The problem: food bank donation points are out of sight and out of mind
Food banks rely on donations of non-perishable food from the public. (For example, over 90% of the food distributed by food banks in the Trussell Trust’s network is donated by the public.)
Go through the checkout at a supermarket and you will invariably find a donation point for a food bank run by the Trussell Trust or a local equivalent.
The boxes or crates for donations are the exit side of the checkout for a reason – you must pay for stuff before you donate it.
Fair enough… but while that makes sense from a practical perspective, it’s lousy from a psychological perspective. It places the one thing that might remind you toget something for the food bank in a place where it’s too late for it to do so.
I can’t be alone in paying for my shopping and only spotting the box on my way out of the store. “Damn it! Should have bought a few things to put in there!”.
And despite mental notes and good intentions to remember to get something for the food bank next time, I still forget more often than not.
To attract more donations, food banks need to be front-of-mind during your shop, not after.
The solution: turn the bad guy into a good guy
Until just a few days ago, the ubiquitous BOGOF on goodies like biscuits and chocolate was literally going to be told to ‘bog off’.
Campaigners such as the Obesity Health Alliance had long been calling for legislation to outlaw multi-buy promotions on products high in fat, sugar or salt. Such deals are seen to result in people buying and eating too much unhealthy food, and the government was about to implement a ban.
But these restrictions have now been shelved. Officially, this is because of the current crisis in food prices – why should struggling shoppers be prevented from benefitting from such great deals?!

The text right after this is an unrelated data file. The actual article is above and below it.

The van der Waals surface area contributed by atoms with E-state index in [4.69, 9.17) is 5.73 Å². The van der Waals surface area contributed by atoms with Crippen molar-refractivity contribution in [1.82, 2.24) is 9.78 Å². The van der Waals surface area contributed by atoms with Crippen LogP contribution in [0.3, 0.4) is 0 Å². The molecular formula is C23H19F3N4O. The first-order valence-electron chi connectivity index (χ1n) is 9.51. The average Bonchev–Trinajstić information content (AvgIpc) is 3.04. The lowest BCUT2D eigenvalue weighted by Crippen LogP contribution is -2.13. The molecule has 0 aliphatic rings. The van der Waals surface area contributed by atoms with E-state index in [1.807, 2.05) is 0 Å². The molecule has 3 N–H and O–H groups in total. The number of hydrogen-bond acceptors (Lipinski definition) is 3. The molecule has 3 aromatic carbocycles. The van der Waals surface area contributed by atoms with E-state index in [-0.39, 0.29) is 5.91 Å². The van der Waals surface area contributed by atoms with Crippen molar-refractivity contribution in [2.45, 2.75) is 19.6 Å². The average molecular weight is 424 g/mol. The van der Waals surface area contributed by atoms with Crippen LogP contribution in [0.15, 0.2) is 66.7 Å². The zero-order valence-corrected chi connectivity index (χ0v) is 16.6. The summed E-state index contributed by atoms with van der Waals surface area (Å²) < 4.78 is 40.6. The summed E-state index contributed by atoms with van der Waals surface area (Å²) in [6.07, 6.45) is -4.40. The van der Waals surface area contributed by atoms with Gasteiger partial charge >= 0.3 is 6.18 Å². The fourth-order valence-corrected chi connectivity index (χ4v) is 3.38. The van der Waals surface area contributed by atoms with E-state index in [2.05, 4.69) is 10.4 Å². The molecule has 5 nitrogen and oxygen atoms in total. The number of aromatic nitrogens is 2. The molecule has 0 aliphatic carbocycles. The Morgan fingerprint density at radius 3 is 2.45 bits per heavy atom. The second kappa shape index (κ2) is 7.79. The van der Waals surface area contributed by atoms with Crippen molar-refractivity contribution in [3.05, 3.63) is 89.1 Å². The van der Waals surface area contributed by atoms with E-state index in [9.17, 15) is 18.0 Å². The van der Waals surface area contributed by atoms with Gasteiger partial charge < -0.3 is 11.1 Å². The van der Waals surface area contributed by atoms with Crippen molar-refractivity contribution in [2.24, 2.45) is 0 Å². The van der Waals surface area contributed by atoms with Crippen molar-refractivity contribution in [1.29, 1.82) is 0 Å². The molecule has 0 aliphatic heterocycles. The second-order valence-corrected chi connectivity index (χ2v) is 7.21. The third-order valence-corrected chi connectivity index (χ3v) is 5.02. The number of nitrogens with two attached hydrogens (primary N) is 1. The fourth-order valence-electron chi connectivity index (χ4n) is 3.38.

So BOGOFs – the bad guys of in-store marketing – get to live another day.
But maybe BOGOFs could be rebooted as a force for good and help address the food bank problem highlighted above.
Enter BOGOF 2.0.
Not Buy One Get One Free, but Buy One Give One Free.
Buy one box of this, and get another one not for yourself but to give to the food bank. Buy a tin of that, and get one for the food bank. Or buy two packs of this, and get one for the food bank at half price.
You get the idea.
This would give the local food bank a small but important presence at numerous points throughout the store. Managed well, it could be used to encourage purchases of items the food bank needs most. (Treats such as chocolate or biscuits may well be welcome too, of course.)
A few shoppers may choose to keep the free items for themselves or forget to put them into the donation box. But even so, there is likely to be a significant increase in donations.
The long-standing criticism around BOGOF promos has been followed by criticism and questions around the real reason to shelve the ban on some of them.* So any supermarket chain adopting the Buy One Give One Free idea would benefit some positive PR – and put pressure on others to follow suit.
Buy One Give One Free is not a perfect solution, or anything like a complete solution to the challenge of food poverty. But if it increases donations in a year when demand at food banks is reported to be soaring, it’s certainly worth trying.